A wireless mouse senses your movements by shining a light on the table or mouse pad and moving the cursor based on the light’s movement. Wireless mouse sensitivity translates to how much you have to move the mouse to get it to respond, and how precise you can be with your movements.

Here’s what you need to know about wireless mouse sensitivity when comparing models.

  • The sensitivity of a mouse is reflected in its CPI (counts per inch) and DPI (dots per inch). In practice, the measurement methods are the same, so you can reliably compare CPI and DPI specifications between two different wireless mouse models.

  • The higher the CPI or DPI, the more sensitive the wireless mouse. This can be especially useful for situations in which low sensitivity is required (for example, on a desktop where there is no mouse pad available), as well as scenarios in which high sensitivity is required (for example, for digital artists who need a high degree of precision).
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Expert Tip
Wireless mice rely on AA or AAA batteries. To avoid problems in the future, buy a few extra rechargeable batteries for your wireless mouse, and always keep a spare charged and ready.

A class of their own: wireless gaming mice

Computer gamers rely on complex controls with even more complicated button combinations. In the wireless mouse market, that means that you’ll likely encounter wireless mice that are specifically targeted to gamers, and these have a few unique benefits and drawbacks. Here’s what separates wireless gaming mice from the standard point-and-click crowd:

  • More buttons

Most gaming mice have additional buttons that can be programmed with specific functionality. For example, in first-person shooter games, players often configure the gaming mouse so one button shoots, one reloads, and another pauses the game.

  • Higher sensitivity

For games where precision is key, many gaming mice are more responsive and exact, giving gamers more control in their favorite titles.

  • Lighting

No PC gaming desktop would be complete without LED backlighting in wild colors, and many gaming mice allow you to customize the color and behavior of the LED lighting.

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Did you know?
Some RF wireless mice also include Bluetooth technology, so you can use them with multiple devices. Check for such compatibility.

Wireless mice prices

Wireless mice are all pretty affordable, but it’s important to know what you can get for a few dollars more. As you shop for a wireless mouse, keep these price ranges in mind.

  • Between $5 and $10

You’ll find no-frills wireless mice from off brands in this price range. Most of these wireless mice are functional but not super durable. If you have a limited need for a mouse that points and clicks, you can find one cheap.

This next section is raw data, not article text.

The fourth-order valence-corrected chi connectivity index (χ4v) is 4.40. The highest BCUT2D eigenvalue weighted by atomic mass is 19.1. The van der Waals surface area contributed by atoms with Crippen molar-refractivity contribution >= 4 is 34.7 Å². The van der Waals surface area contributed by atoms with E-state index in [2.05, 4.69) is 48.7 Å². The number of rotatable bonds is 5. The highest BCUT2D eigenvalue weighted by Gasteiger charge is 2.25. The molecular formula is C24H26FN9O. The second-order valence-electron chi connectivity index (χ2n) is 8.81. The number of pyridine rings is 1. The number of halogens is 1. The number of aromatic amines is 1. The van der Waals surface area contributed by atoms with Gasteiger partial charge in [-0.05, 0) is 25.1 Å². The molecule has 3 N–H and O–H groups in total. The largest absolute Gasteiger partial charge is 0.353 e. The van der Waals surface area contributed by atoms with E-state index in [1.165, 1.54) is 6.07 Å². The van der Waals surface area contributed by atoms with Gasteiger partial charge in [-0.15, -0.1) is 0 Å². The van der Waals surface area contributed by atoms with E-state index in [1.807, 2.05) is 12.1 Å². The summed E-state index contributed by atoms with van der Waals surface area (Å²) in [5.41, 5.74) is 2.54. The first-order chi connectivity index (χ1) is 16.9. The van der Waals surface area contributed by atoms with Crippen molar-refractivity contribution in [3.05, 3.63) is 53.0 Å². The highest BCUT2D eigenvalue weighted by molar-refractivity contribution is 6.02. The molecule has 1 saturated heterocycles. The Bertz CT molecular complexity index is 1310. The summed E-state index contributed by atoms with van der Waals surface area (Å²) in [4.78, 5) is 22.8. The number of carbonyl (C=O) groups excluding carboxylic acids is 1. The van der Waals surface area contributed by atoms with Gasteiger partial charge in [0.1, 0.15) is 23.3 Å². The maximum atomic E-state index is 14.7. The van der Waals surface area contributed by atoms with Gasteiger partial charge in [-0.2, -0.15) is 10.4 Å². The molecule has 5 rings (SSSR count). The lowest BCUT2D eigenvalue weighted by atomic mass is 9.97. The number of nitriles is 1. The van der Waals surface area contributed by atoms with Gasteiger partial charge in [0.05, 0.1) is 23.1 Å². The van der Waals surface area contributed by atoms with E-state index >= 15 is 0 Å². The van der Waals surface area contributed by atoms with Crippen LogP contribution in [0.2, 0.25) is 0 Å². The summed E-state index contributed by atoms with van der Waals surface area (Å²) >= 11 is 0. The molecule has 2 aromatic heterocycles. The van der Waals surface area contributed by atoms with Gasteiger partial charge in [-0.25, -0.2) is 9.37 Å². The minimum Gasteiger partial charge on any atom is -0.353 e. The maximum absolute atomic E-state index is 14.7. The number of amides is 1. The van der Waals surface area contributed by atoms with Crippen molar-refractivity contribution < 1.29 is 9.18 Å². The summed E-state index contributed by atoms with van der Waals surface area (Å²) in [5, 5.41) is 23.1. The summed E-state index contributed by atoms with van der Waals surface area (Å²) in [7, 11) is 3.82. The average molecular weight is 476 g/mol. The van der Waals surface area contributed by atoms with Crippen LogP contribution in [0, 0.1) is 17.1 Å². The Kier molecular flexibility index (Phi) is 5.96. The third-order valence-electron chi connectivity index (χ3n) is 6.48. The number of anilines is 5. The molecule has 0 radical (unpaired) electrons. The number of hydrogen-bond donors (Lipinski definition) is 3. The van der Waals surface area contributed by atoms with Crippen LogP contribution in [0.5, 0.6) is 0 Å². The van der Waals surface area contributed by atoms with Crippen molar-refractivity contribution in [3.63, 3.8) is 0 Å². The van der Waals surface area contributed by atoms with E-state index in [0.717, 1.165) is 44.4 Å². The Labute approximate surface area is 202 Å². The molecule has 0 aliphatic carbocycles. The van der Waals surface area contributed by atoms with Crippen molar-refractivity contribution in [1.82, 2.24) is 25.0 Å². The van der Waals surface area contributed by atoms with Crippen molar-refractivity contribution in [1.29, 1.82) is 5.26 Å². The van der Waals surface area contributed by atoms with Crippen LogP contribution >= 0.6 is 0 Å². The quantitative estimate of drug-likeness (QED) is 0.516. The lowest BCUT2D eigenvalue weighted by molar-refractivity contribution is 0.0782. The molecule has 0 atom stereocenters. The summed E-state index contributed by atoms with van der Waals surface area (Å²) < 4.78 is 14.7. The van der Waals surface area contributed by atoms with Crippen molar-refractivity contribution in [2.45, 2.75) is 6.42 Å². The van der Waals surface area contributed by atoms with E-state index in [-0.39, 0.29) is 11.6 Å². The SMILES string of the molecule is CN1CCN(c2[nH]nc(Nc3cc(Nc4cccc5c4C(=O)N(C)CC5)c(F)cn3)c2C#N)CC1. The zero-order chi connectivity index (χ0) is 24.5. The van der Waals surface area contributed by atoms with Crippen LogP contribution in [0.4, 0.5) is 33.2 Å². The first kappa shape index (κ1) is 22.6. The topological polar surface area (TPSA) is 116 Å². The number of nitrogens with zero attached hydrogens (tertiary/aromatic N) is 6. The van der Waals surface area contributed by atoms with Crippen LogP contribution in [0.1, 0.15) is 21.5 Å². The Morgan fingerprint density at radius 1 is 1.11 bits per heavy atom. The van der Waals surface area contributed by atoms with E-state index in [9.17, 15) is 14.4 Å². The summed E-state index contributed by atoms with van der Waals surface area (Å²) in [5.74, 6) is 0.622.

• Between $10 and $20

Expect to see brands you recognize and strong values in this price range. Most of these wireless mice will last several years, have a healthy battery life, and be perfect for everyday use. Unless you have a special need like a trackball or more buttons, you don’t need to spend more than $20.

  • Between $20 and $30

In this price range, you’ll encounter the best wireless mice available. These models provide buttery smooth cursor movements, have luxury finishes, and will easily last a decade.


  • Minimize any obstructions between your wireless mouse and the wireless receiver. A wireless mouse is more reliable when there’s nothing interrupting the signal between the mouse and the receiver, and an unstable connection can quickly get frustrating.

  • If you plan on traveling a lot with your wireless mouse, buy one with built-in storage for the USB adapter. Many wireless mice have a special compartment under or near the batteries where you can store the USB adapter the mouse needs to connect to your computer. Always put the USB adapter back in the storage area when you're not using the mouse to make sure you never lose it.

  • If you have concerns about ergonomics, consider getting a wireless mouse with a trackball. To operate a trackball mouse, you revolve a small sphere to move the cursor and not the whole mouse. These models are definitely an acquired taste, but aficionados swear by the increased comfort. So whether you’re worried about carpal tunnel syndrome or you just want a mouse that doesn’t move around a whole lot, look into trackball mice.
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Some brands, such as Logitech, use the same USB adapters across all of their wireless mice and wireless keyboards, so you can easily switch between different models or order a replacement USB adapter if you ever lose yours.


Q. Can I use a wireless mouse with a tablet?

A. It depends. Most tablets are not designed to work with mice at all, but some Windows all-in-one computers are both tablet and laptop and can work with a wireless mouse. Tablets running iOS or Android won’t work with wireless mice.

Q. If I buy a keyboard-and-mouse bundle, will the mouse be any good?

A. Yes, usually. Keyboard-and-mouse bundles from name brands like Logitech, Dell, or AmazonBasics are often a good opportunity to get a lower price on the cost of both accessories, and the bundles feature the same mice (not cheaper alternatives) that they sell individually.

Q. What are the main differences between wired and wireless mice?

A. Most wireless mice perform just as well as their hardwired equivalents, but they rely on batteries, which is an ongoing expense. Wireless mice are also pricier than wired mice, but not by much. The cords on wired mice can fray or get tangled, so whenever possible, go with a wireless mouse.